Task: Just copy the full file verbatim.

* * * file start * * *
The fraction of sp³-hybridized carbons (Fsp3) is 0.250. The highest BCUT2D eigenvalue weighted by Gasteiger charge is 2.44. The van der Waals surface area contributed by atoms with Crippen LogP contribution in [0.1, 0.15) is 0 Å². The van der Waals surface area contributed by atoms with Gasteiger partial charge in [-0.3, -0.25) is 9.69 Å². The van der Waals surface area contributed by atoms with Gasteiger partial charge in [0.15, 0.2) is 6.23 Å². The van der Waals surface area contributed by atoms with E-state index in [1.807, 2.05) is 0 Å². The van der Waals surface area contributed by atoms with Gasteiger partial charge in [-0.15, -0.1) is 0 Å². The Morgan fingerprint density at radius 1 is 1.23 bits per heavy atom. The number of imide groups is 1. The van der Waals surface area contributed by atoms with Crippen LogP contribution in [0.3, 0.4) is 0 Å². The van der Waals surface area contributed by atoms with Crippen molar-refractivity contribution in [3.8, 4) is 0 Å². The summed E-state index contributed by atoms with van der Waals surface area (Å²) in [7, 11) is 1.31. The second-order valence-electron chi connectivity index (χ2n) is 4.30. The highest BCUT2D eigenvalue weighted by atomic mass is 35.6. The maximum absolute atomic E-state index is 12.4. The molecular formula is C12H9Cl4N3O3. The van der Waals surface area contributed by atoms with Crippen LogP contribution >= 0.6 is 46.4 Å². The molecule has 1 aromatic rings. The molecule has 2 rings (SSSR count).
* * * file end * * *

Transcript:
The fraction of sp³-hybridized carbons (Fsp3) is 0.250. The highest BCUT2D eigenvalue weighted by Gasteiger charge is 2.44. The van der Waals surface area contributed by atoms with Crippen LogP contribution in [0.1, 0.15) is 0 Å². The van der Waals surface area contributed by atoms with Gasteiger partial charge in [-0.3, -0.25) is 9.69 Å². The van der Waals surface area contributed by atoms with Gasteiger partial charge in [0.15, 0.2) is 6.23 Å². The van der Waals surface area contributed by atoms with E-state index in [1.807, 2.05) is 0 Å². The van der Waals surface area contributed by atoms with Gasteiger partial charge in [-0.15, -0.1) is 0 Å². The Morgan fingerprint density at radius 1 is 1.23 bits per heavy atom. The number of imide groups is 1. The van der Waals surface area contributed by atoms with Crippen LogP contribution in [0.3, 0.4) is 0 Å². The van der Waals surface area contributed by atoms with Crippen molar-refractivity contribution in [3.8, 4) is 0 Å². The summed E-state index contributed by atoms with van der Waals surface area (Å²) in [7, 11) is 1.31. The second-order valence-electron chi connectivity index (χ2n) is 4.30. The highest BCUT2D eigenvalue weighted by atomic mass is 35.6. The maximum absolute atomic E-state index is 12.4. The molecular formula is C12H9Cl4N3O3. The van der Waals surface area contributed by atoms with Crippen LogP contribution >= 0.6 is 46.4 Å². The molecule has 1 aromatic rings. The molecule has 2 rings (SSSR count).